Cecil Beaton – photographerAugust 21, 2015
After our previous blog on Angus McBean it seemed fitting somehow to talk about another famous photographer, Sir Cecil Beaton who was not only a photographer, but an award-winning costume and stage designer, in similar fashion to McBean.
Sir Cecil Beaton – photographer, set designer
Cecil Beaton was born in London to a timber merchant whose grandfather had founded the business back in the day, and the business had prospered.
A Kodak 3A camera and the nanny
He was an artistic child and his talents were soon recognised.He was taught some early photography skills by his nanny who owned a Kodak 3A camera.
He took family portraits to start off including one of his sister, Baba. He then started sending photographs off to London magazines.
Cambridge and an exhibition
He studied art, history and architecture at Cambridge and had a portrait published in Vogue while he was still a student.
After some futile months doing office work upon graduating in the mid-20s, taking photographs at the weekend, Beaton had his first success with an exhibition at a London Gallery (Cooling).
He swiftly left for American shores and in New York his reputation as a photographer secured him a contract with Conde Naste.He would take photographs exclusively for Conde Nast for several years.
He became friends with many famous film starts including Greta Garbo.He lived at Reddish House (back in the UK) and lived there till his death in 1980.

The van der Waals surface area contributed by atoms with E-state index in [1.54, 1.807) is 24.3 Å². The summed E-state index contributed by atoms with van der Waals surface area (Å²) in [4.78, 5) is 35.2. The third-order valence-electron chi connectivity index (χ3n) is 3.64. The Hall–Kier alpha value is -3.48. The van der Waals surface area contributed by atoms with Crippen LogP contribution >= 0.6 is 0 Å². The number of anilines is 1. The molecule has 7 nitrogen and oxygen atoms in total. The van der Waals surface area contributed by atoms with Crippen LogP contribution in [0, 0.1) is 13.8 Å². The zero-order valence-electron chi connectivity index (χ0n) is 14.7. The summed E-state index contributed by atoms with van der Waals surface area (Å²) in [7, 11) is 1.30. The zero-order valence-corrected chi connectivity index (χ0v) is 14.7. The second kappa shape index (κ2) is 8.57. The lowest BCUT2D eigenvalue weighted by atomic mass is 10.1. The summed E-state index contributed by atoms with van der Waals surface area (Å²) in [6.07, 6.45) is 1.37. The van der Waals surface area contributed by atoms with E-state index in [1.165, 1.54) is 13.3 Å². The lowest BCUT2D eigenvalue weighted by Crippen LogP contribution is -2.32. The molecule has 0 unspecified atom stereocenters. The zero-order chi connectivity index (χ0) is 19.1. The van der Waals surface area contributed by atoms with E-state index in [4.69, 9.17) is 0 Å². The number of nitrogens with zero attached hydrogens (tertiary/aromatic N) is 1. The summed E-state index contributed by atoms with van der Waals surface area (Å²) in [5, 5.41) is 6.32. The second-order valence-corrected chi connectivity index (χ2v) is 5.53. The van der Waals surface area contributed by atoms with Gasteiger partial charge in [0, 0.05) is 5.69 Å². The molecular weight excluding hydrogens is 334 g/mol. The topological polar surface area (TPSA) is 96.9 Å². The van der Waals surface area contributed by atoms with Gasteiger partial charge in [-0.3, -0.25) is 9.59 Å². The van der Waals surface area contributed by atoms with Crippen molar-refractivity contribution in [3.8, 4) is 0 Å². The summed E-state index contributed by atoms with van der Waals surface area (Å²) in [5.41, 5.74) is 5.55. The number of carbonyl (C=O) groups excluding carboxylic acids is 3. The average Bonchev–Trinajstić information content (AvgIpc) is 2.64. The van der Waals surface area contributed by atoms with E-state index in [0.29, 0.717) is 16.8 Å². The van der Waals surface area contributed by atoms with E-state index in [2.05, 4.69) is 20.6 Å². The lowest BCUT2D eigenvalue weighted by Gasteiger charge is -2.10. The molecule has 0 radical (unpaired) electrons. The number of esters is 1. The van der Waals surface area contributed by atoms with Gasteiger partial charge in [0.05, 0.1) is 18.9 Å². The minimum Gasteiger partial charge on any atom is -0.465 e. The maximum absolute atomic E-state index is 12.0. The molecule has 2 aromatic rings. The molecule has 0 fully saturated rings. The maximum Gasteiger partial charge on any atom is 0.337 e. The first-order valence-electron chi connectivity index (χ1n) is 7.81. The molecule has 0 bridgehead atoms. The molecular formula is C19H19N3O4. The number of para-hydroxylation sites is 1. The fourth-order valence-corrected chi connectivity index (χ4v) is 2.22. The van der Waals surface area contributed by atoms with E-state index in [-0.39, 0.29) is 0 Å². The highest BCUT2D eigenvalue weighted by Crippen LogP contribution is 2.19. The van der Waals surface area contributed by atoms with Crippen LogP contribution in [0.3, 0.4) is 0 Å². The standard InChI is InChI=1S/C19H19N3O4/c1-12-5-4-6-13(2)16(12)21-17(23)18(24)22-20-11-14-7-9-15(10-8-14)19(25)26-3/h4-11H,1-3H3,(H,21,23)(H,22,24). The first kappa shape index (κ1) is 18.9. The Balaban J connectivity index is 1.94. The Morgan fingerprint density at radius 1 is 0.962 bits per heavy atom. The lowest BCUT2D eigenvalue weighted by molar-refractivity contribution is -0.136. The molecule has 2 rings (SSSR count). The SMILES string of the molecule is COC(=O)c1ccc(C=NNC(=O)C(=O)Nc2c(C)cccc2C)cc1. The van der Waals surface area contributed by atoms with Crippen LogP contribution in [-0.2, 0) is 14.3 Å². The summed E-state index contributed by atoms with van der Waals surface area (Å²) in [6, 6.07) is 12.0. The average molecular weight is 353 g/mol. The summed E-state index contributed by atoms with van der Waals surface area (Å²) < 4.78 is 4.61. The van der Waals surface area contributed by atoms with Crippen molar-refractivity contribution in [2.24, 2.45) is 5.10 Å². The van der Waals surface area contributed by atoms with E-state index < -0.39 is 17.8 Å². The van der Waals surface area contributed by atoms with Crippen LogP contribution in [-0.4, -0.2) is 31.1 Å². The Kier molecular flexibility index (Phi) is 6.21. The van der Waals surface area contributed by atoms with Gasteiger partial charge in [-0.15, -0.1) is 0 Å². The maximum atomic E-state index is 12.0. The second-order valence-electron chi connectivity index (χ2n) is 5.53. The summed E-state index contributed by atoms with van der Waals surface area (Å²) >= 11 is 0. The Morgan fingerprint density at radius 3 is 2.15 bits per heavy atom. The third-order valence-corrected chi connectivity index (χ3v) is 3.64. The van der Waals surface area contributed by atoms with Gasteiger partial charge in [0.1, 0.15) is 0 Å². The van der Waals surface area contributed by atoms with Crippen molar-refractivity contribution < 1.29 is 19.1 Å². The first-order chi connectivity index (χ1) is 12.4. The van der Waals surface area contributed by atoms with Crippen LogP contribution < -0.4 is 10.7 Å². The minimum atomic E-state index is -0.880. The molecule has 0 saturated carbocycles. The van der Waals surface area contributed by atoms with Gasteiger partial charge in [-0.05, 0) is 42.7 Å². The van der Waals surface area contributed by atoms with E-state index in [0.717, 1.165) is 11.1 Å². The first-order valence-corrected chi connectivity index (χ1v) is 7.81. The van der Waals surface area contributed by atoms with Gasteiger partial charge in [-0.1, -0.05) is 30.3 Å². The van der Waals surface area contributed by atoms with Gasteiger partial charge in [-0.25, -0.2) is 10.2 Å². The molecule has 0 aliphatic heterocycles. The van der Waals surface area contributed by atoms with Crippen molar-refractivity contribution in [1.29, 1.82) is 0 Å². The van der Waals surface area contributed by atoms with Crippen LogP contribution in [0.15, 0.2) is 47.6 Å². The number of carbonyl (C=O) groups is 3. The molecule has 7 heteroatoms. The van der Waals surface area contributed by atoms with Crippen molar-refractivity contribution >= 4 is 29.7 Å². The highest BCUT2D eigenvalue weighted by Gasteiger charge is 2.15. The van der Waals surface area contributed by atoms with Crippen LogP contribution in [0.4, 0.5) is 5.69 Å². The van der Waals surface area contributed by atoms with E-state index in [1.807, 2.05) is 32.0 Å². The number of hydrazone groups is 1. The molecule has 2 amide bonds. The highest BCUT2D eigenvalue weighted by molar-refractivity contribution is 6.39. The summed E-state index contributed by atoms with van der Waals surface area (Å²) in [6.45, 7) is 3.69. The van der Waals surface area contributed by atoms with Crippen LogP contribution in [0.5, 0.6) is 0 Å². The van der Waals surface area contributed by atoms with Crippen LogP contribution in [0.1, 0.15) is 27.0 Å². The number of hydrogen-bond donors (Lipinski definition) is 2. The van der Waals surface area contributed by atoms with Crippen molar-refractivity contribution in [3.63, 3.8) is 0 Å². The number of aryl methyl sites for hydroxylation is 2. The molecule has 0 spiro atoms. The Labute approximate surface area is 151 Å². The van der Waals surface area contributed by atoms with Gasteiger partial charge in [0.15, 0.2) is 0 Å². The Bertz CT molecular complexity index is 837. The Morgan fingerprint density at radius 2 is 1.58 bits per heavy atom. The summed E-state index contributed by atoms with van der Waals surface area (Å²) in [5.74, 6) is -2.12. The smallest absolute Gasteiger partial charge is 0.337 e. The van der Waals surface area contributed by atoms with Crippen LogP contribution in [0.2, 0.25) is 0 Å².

Set designs, costumes and Academy Awards
He also designed sets and costumes for the Broadway Stage and was in charge of the lighting for Lady Windermere’s Fan in 1946.
He created the costumes for My Fair Lady in 1956, the films Gigi in 1958 and My Fair Lady in 1964 leading him to win Academy Award for costume design, he also designed the costumes for On A Clear Day You Can See Forever in 1970.
Five decades of photography
Beaton, like McBean was accomplished in stage and design as well as photography, and left behind a wealth of photographs from over 5 decades of his career.
He captured fashion, celebrities and art, from Marilyn Monroe to the Rolling Stones, Greta Garbo to Wallis Simpson.
His photographs include shots of Tallulah Bankhead, Gary Cooper, Marlene Dietrich, Loretta Young, Pablo Picasso, Elsa Schiaparelli, Audrey Hepburn, Jean Cocteau and Coco Chanel.
War photographer and the Royals
As well as the stars of stage and screen he was also commissioned in 1939 to take pictures of the Royal Family.
He was also an official war photographer where his haunting pictures of land girls, Eileen Dunne a 3 year old blitz survivor, and portraits of the wartime artist Cecil Day-Lewis, Walter Sickert and the composer Benjamin Britten.
Photographs that inspire the vintage looks we crave
Beaton’s photographs capture the imagination, and like McBean, have given us the inspiration to love vintage, whatever that may mean for the individual, cameras, vintage furnishings or simply vintage fashion.
Those iconic shots of Monroe, Simpson, Dietrich and Twiggy have given many of us that spur to try out the make-up and clothes of the movie stars.
It is Hepburn, Monroe and Garbo that photographed so beautifully by Beaton and McBean, make us fall in love with them over and over again